Daphen Brooks on “The Noisettes: Black Female Singers and Sonic Afro-Feminist Praxis”

Event time: 
Monday, September 22, 2008 (All day)
Location: 
Linsly-Chittenden Hall (LC), Room 211 See map
63 High Street
Event description: 

Daphne Brooks is Associate Professor of English and African American Studies at Princeton University. Professor Brooks writes in the areas of African American literature, popular culture, and performance. Her most recent scholarship addresses black performativity and includes a volume titled Bodies in Dissent: Spectacular Performances of Race and Freedom. On September 29, Professor Brooks delivered a public lecture titled “The Noisettes: Black Female Singers and Sonic Afro-Feminist Praxis.” In her presentation, Professor Brooks asked, “what does black feminist “noise” sound like and what are the ways that we might begin to read black female vocality and musical performance as avant-garde praxis [and] as a challenge to the symbolic order?”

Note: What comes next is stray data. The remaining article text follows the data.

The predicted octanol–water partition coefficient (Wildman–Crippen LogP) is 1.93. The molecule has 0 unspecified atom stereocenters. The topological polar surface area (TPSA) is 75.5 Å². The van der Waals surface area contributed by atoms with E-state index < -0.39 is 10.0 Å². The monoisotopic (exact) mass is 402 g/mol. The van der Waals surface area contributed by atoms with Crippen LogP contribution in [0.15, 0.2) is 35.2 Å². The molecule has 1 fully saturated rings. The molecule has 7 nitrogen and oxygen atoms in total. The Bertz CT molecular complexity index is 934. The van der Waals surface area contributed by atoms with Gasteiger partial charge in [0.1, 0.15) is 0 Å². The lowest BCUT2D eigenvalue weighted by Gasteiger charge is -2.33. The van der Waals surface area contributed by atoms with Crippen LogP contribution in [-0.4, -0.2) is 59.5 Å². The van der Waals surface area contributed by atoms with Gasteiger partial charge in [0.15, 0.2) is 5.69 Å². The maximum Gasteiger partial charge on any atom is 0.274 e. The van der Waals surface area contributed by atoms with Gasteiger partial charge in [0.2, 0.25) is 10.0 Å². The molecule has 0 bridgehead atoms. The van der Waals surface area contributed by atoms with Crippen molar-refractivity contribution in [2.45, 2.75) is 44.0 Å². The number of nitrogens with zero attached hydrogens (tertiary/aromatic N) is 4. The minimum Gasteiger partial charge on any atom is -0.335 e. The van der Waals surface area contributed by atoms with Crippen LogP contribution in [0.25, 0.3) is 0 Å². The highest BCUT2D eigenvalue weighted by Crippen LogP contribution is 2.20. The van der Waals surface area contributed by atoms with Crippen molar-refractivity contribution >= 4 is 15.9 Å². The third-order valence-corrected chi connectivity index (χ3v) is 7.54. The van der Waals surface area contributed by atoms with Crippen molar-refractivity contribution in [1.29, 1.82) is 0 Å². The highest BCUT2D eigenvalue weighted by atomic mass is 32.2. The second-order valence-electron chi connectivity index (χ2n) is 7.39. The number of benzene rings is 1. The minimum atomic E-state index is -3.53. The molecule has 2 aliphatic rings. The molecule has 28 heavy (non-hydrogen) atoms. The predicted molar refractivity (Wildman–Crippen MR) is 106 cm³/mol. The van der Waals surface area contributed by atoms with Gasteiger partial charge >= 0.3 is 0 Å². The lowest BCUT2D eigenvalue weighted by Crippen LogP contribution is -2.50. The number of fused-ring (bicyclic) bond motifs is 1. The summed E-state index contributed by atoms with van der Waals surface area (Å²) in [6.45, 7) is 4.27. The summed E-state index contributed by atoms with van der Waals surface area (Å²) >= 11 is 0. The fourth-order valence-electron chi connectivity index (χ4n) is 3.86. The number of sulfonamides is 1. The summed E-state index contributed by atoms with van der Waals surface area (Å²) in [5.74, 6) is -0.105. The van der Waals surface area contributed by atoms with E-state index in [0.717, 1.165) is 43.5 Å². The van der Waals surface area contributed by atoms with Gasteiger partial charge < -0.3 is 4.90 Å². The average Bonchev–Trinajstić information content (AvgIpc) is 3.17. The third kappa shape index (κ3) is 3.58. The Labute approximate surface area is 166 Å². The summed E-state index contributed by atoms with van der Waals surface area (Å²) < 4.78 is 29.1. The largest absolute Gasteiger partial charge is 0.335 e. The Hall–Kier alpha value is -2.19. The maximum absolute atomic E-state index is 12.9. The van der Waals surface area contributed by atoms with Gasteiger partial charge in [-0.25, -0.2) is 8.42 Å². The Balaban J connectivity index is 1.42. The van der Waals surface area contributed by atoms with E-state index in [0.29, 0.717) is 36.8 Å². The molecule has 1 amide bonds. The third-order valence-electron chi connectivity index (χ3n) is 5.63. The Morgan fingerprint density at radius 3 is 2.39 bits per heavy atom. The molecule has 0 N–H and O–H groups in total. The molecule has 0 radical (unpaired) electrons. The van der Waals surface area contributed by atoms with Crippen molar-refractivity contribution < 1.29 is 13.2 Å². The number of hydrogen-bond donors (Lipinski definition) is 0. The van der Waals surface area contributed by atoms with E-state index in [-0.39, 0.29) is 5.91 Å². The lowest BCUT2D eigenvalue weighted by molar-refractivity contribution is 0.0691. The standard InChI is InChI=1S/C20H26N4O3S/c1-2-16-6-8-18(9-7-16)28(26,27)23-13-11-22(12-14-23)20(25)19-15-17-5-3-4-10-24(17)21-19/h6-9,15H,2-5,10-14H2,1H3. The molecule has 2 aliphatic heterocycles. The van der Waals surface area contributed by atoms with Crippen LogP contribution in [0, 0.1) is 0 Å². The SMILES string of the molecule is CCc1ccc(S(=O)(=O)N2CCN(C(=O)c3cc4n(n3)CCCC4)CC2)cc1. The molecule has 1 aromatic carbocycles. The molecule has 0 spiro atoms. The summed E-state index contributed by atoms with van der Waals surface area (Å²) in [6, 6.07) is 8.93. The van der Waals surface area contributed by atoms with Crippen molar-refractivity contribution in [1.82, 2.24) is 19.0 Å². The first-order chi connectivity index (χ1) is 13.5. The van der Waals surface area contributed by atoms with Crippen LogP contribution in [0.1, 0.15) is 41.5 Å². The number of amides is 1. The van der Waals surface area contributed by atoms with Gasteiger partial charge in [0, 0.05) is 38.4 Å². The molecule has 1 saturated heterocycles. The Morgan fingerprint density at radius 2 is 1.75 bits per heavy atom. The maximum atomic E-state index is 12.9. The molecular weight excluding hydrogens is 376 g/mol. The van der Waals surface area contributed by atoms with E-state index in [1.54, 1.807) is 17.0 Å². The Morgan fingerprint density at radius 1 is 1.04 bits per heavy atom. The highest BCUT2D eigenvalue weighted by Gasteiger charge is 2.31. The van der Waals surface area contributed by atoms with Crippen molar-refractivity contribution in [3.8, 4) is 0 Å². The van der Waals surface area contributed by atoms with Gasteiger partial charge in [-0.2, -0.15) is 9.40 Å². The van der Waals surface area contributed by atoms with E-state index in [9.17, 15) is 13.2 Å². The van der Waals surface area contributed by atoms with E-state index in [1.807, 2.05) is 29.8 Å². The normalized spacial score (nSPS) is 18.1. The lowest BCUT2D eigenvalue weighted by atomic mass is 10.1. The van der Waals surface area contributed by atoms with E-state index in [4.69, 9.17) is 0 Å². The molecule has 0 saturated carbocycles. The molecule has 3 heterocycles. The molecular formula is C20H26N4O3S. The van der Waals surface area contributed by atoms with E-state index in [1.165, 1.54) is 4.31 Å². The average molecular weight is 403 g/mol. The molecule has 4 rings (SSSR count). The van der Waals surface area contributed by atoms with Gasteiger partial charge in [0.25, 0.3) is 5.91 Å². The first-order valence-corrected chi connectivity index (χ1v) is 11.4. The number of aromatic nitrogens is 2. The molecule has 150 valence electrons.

Her presentation considered “the work of African American female musicians and singers as subcultural style that stresses the sonic poetics of “deformity, transformation and Refusal.” Ultimately, she aimed to “re-situate black women’s popular music performance aesthetics within the broader context of black feminist theater culture…[and explore] the potential to utilize sonic Afro-feminist paradigms as methods for (re)reading intersectional representations of the black female body.”